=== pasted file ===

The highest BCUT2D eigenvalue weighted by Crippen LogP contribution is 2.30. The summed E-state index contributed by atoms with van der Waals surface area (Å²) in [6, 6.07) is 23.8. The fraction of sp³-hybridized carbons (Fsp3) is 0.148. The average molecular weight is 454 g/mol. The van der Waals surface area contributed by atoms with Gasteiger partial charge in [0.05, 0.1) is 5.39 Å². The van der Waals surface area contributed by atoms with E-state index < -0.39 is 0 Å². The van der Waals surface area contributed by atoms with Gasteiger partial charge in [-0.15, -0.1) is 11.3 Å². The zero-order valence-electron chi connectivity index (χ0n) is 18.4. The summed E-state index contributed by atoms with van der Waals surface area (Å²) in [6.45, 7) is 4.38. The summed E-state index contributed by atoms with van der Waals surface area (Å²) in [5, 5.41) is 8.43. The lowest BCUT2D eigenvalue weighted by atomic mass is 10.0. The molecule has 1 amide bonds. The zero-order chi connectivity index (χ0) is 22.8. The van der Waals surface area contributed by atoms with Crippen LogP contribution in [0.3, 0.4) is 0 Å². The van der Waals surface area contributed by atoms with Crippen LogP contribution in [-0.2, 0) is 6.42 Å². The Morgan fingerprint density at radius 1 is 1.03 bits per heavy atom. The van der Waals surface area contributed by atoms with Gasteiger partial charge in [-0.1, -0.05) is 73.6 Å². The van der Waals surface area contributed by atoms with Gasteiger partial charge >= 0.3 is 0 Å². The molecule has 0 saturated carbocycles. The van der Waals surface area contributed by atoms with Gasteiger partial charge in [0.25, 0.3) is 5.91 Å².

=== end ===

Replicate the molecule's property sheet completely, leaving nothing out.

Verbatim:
The highest BCUT2D eigenvalue weighted by Crippen LogP contribution is 2.30. The summed E-state index contributed by atoms with van der Waals surface area (Å²) in [6, 6.07) is 23.8. The fraction of sp³-hybridized carbons (Fsp3) is 0.148. The average molecular weight is 454 g/mol. The van der Waals surface area contributed by atoms with Gasteiger partial charge in [0.05, 0.1) is 5.39 Å². The van der Waals surface area contributed by atoms with E-state index < -0.39 is 0 Å². The van der Waals surface area contributed by atoms with Gasteiger partial charge in [-0.15, -0.1) is 11.3 Å². The zero-order valence-electron chi connectivity index (χ0n) is 18.4. The summed E-state index contributed by atoms with van der Waals surface area (Å²) in [6.45, 7) is 4.38. The summed E-state index contributed by atoms with van der Waals surface area (Å²) in [5, 5.41) is 8.43. The lowest BCUT2D eigenvalue weighted by atomic mass is 10.0. The molecule has 1 amide bonds. The zero-order chi connectivity index (χ0) is 22.8. The van der Waals surface area contributed by atoms with Crippen LogP contribution in [0.3, 0.4) is 0 Å². The van der Waals surface area contributed by atoms with Crippen LogP contribution in [-0.2, 0) is 6.42 Å². The Morgan fingerprint density at radius 1 is 1.03 bits per heavy atom. The van der Waals surface area contributed by atoms with Gasteiger partial charge in [-0.1, -0.05) is 73.6 Å². The van der Waals surface area contributed by atoms with Gasteiger partial charge >= 0.3 is 0 Å². The molecule has 0 saturated carbocycles. The van der Waals surface area contributed by atoms with Gasteiger partial charge in [0.25, 0.3) is 5.91 Å².